There are probably two kinds of "evocativeness": there is that possessed by moments characterized by a genuinely unusual musical feature(s), where a description of the feature(s) can instantaneously summon the moment; and there is that possessed by most others, where it is the precise combination of normal features that creates the uniqueness. The latter kind, of course, need to be figured out, to some degree. This clue is clearly of the latter kind. And so, I tried to figure it out. Of course, I did this my using the tambourine as my foothold. I asked myself: what pieces have a tambourine? And then, I tried to think if any of them accompany a "violin dance melody". I failed to do this.

So, after the tournament, I flipped through the score to find out what moment you were expecting that sentence to evoke. Here's a YouTube clip: https://www.youtube.com/watch?v=-BbT0E990IQ. Apparently, I was supposed to hear that sentence and think of 11:10-11:30. How? What was supposed to bring me here? "Violin dance melody"? If you say violin in the singular, I'm going to assume you mean a single violin. But even once I expanded this into violins, it didn't help: I have no reason to think of this moment as a "violin dance melody" because this moment is a reprise of the dance melody, which originally was for woodwinds (8:10). Maybe if I had been told that this was a recapitulation of that dance melody, or if I new that this was a transition into the final section, I could buzz on this information, but you've given me no context. If I'm supposed to pluck out a moment eleven minutes into a fifteen minute piece, give me some way of finding my way there.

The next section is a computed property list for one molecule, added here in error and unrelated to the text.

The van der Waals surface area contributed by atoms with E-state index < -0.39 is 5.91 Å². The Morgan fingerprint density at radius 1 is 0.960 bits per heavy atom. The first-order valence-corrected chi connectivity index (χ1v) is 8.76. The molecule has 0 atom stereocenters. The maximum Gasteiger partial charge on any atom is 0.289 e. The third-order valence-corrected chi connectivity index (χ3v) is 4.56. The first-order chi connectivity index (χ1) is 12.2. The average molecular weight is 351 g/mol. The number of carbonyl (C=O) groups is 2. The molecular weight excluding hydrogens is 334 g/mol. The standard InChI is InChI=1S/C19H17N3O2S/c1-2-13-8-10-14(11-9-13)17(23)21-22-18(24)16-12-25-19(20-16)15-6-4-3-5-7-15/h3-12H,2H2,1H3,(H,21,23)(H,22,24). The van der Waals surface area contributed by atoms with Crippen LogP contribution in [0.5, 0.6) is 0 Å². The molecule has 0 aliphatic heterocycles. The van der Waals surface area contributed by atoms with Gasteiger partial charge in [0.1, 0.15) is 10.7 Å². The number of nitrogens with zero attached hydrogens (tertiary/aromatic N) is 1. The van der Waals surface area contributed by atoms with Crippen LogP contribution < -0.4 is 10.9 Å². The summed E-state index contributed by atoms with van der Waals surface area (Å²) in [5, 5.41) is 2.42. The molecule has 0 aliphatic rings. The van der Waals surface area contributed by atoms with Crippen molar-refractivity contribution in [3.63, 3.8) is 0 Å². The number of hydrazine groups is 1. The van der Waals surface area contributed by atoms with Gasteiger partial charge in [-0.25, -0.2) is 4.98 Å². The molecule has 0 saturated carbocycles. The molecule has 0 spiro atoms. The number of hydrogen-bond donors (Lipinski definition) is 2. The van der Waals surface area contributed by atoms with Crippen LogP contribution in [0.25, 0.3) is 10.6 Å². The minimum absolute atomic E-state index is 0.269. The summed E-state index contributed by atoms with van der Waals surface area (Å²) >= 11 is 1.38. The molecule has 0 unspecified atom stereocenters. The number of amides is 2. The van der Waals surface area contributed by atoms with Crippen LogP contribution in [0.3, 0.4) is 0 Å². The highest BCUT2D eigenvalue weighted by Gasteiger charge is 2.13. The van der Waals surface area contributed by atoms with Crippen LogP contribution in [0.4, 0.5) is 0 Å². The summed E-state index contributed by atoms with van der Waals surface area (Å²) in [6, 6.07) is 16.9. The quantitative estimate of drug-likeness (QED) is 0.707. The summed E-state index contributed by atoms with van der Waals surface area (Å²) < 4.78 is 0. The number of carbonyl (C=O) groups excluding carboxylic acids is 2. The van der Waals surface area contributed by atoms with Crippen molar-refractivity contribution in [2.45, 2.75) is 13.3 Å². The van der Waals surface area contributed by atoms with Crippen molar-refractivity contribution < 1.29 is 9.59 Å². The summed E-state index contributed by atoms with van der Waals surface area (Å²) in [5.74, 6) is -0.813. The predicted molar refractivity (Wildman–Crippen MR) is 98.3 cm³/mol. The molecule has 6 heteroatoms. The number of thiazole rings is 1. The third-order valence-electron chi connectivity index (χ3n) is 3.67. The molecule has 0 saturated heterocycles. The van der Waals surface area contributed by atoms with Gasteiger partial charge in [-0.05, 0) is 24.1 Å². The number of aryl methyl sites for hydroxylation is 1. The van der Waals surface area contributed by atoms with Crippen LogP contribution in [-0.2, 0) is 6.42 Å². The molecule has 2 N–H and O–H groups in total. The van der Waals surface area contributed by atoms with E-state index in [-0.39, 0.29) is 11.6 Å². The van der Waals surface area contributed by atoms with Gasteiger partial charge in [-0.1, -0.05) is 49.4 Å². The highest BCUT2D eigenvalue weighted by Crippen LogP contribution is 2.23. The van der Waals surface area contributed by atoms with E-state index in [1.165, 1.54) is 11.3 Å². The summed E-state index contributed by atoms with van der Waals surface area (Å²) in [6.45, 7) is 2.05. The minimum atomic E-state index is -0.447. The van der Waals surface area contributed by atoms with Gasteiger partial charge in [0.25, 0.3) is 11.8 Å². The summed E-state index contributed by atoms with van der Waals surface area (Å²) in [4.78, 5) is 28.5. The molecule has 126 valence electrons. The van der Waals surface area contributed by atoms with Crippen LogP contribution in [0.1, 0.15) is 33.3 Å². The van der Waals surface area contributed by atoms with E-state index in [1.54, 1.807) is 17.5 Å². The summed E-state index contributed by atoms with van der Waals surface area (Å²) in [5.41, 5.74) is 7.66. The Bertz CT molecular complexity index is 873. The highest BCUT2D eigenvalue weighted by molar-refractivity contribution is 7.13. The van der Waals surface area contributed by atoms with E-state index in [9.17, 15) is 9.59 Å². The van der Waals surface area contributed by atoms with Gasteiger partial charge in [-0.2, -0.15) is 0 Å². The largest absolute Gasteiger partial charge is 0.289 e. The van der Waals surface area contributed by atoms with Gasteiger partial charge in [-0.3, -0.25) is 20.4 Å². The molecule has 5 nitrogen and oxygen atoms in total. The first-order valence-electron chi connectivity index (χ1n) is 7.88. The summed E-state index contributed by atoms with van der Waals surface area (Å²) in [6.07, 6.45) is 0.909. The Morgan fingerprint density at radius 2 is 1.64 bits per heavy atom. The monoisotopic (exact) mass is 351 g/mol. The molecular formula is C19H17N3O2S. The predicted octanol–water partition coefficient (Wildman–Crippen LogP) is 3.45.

Lack of context plagues the next clue too:
Its time signature changes from 4/4 ["four-four"] to 3/4 ["three-four"] while the winds play unison descending eighth notes.
A time signature change could be helpful. But where is this change? How is it functioning? Is this a theme that changes time signatures? Or is this a transition between two sections in different time signatures? Could you give me something to orient me? Moment in the piece? Tonality? Thematic content? Something?

Well, apparently "the winds play unison descending notes". This is unique/evocative how? Descending notes just means going down. Going down how? Scales? Arpeggios? What should I be hearing? I assume that you are trying to describes the transition that happens in the middle of 12:19-12:58. But even now I can't be sure, because that passage is clearly not just for winds: it's for the whole orchestra except the brass (as you can hear). And of course, they're not playing in unison; they're playing octaves. If this is what you want, how do I get here from: winds change time signature as they go down, while all playing the same note? That's the question you need to ask when you write the clue.